Albuquerque metalcore band Pieces of the Past demonstrate great grit with their first full-length album, Death Wishes.

In late 2020, the nu-metal-influenced band made this formidable step in establishing longevity and dedication as artists. Having last released an EP in 2016, Pieces of the Past is now woven into the tapestry of great New Mexican music that transpired during the pandemic.

One of the best parts about Death Wishes is that there are no bells and whistles. Pieces of the Past put together a full-length with a solid structure that has no weak spots. This means it is a good album to listen to all the way through. The album begins as one would expect—mosh opportunities galore, decent screaming, and plenty heavy. It is clear right away that Death Wishes will tug at some emotions, specifically by using some cutting lyrics.

The fourth track of the album, “Tunnel Vision,” is where things start to shake up. “Tunnel Vision” crosses boundaries that other tracks had not yet crossed. There are strong writing decisions behind this song.

 

After “Tunnel Vision” is probably my favorite track, “Hate Me.” It’s got a punk driving force, and I knew halfway through the first listen that I would want to hear again. I buy the angst and self-loathing that this song presents.

“Withering Away” attempts to be dissonant and contradict itself. It is with this song that I’m finally noticing the work that the keyboard is putting in. The keys create a top-heavy experience for Death Wishes. Where it might be better to have a secure, stacked spine to make for organic muscle building, I feel like the spine of this album is feathery but has to hold a big, meaty body. There are gentle keys fighting heavy riffage from the rest of the instruments. Despite this imbalance, by this point in the album—halfway through—it has picked up momentum and, honestly, gained some trust.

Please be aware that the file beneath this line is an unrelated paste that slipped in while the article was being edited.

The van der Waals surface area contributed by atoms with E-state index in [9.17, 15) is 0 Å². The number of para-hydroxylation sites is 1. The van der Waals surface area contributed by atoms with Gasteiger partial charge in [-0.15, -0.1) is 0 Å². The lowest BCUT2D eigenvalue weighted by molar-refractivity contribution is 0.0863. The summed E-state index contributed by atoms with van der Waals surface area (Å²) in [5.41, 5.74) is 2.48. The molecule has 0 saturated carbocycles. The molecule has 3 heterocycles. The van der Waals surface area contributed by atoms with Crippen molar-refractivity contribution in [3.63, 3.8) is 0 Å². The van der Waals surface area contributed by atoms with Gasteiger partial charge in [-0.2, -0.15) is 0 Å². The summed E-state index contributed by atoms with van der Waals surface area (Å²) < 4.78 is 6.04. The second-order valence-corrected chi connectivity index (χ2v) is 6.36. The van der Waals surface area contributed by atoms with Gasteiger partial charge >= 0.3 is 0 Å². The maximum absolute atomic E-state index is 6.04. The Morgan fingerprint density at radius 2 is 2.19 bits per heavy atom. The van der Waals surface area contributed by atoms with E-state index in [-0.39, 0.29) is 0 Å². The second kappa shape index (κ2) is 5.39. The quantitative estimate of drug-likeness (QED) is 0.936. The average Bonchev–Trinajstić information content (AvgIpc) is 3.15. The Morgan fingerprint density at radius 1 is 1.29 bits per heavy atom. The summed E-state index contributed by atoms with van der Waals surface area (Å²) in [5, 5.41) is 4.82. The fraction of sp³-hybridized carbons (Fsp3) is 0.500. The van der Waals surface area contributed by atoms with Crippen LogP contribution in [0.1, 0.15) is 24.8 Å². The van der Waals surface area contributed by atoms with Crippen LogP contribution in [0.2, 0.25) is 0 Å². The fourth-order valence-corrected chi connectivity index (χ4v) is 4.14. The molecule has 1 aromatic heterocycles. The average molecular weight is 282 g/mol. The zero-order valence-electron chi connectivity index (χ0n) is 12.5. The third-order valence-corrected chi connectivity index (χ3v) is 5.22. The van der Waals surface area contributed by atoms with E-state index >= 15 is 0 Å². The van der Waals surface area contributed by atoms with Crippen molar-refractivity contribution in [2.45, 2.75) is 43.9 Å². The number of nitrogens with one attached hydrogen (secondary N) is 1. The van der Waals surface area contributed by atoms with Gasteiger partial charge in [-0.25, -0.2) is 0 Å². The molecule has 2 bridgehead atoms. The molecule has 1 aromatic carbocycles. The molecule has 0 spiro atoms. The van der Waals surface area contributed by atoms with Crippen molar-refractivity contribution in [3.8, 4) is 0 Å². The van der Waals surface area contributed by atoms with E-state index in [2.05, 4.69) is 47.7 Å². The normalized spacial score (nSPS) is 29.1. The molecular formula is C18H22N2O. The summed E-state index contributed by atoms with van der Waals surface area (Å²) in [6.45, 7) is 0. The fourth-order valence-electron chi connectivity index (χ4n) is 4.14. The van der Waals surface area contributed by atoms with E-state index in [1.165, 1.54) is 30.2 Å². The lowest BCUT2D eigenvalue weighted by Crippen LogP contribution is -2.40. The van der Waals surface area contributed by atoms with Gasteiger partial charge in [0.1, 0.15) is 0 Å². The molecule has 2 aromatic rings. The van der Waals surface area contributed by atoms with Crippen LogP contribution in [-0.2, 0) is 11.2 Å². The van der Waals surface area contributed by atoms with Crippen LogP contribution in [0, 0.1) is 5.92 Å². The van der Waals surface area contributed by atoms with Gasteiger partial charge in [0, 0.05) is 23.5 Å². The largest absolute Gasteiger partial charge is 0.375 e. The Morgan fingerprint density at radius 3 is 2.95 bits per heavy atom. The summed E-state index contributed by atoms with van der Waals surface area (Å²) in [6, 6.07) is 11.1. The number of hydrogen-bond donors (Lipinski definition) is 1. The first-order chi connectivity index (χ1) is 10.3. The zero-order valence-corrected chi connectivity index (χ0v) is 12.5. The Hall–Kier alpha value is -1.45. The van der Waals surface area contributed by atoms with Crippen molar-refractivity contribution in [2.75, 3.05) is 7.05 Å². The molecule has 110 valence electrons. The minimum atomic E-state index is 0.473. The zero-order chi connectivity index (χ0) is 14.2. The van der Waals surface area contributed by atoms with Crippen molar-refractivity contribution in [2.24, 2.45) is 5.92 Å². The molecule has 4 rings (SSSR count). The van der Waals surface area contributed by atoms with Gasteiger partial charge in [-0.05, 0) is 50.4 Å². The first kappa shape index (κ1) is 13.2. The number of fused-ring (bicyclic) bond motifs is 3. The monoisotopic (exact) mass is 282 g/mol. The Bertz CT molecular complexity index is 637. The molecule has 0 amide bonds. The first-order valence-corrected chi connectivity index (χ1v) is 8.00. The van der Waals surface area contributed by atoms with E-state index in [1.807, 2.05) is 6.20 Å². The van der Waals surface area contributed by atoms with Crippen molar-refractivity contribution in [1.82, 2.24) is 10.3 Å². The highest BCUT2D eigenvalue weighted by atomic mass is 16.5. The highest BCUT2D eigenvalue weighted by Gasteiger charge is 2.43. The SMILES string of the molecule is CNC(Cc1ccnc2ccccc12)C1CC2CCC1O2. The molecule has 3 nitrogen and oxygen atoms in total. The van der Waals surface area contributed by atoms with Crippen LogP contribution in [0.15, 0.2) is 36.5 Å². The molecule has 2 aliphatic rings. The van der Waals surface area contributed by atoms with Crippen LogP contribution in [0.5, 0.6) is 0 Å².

The album succeeds in setting specific moods; “I’m Sorry” does have the feeling of genuine remorse, and the final track of the album, “Suicide Note,” is deliberately placed at the end—perhaps on the nose—but achieves the desired impact.

Death Wishes
One of the best parts about Death Wishes is that there are no bells and whistles.

What makes me appreciate this album are tracks eight and nine, “Save Me” and “Hollow,” respectively. Pieces of the Past could have just continued putting in 3- to 5-minute-long mosh-ers, but they chose to include “Save Me,” which serves as sort of an interlude as well as the predecessor to the final three tracks of the album; it gave me the feeling that I had to gear up for something explosive. The swift transition into “Hollow” is smooth and satisfying.

Pieces of the Past gave Death Wishes a body and a soul from the ground up; deliberate writing choices from song creation to album structure made it a good listen. I would recommend this album to people who like As I Lay Dying, Motionless in White, and even Slipknot. And, of course, I would recommend it to people trying to get familiar with metalcore or who would like to see a contemporary effect of nu-metal.

Article By August Edwards